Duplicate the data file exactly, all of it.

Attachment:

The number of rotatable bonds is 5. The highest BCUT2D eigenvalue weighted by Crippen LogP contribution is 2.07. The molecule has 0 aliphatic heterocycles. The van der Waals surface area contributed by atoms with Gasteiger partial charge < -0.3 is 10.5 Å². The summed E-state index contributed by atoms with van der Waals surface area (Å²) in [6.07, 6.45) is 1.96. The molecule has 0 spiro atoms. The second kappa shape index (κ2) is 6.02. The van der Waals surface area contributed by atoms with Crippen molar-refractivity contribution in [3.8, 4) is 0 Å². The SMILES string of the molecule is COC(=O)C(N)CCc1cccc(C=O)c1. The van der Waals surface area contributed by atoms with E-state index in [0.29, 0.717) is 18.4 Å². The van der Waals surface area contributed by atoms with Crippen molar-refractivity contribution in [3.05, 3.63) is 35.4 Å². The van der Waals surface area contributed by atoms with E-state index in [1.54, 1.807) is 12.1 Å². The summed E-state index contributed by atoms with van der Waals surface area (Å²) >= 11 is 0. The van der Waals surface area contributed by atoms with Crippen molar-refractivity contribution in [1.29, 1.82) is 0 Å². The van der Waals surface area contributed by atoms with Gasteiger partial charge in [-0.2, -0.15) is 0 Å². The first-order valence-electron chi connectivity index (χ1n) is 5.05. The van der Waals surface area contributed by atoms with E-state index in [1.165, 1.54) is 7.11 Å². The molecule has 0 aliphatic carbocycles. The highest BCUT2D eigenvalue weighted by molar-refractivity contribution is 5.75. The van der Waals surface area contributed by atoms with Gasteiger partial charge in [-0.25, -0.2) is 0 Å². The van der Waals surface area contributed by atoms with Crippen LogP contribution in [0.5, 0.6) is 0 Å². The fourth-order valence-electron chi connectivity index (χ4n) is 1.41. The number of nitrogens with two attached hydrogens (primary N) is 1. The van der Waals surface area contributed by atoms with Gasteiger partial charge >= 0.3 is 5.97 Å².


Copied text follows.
The number of rotatable bonds is 5. The highest BCUT2D eigenvalue weighted by Crippen LogP contribution is 2.07. The molecule has 0 aliphatic heterocycles. The van der Waals surface area contributed by atoms with Gasteiger partial charge < -0.3 is 10.5 Å². The summed E-state index contributed by atoms with van der Waals surface area (Å²) in [6.07, 6.45) is 1.96. The molecule has 0 spiro atoms. The second kappa shape index (κ2) is 6.02. The van der Waals surface area contributed by atoms with Crippen molar-refractivity contribution in [3.8, 4) is 0 Å². The SMILES string of the molecule is COC(=O)C(N)CCc1cccc(C=O)c1. The van der Waals surface area contributed by atoms with E-state index in [0.29, 0.717) is 18.4 Å². The van der Waals surface area contributed by atoms with Crippen molar-refractivity contribution in [3.05, 3.63) is 35.4 Å². The van der Waals surface area contributed by atoms with E-state index in [1.54, 1.807) is 12.1 Å². The summed E-state index contributed by atoms with van der Waals surface area (Å²) >= 11 is 0. The van der Waals surface area contributed by atoms with Crippen molar-refractivity contribution in [1.29, 1.82) is 0 Å². The van der Waals surface area contributed by atoms with Gasteiger partial charge in [-0.2, -0.15) is 0 Å². The first-order valence-electron chi connectivity index (χ1n) is 5.05. The van der Waals surface area contributed by atoms with E-state index in [1.165, 1.54) is 7.11 Å². The molecule has 0 aliphatic carbocycles. The highest BCUT2D eigenvalue weighted by molar-refractivity contribution is 5.75. The van der Waals surface area contributed by atoms with Gasteiger partial charge in [-0.25, -0.2) is 0 Å². The van der Waals surface area contributed by atoms with Crippen LogP contribution in [0.5, 0.6) is 0 Å². The fourth-order valence-electron chi connectivity index (χ4n) is 1.41. The number of nitrogens with two attached hydrogens (primary N) is 1. The van der Waals surface area contributed by atoms with Gasteiger partial charge >= 0.3 is 5.97 Å².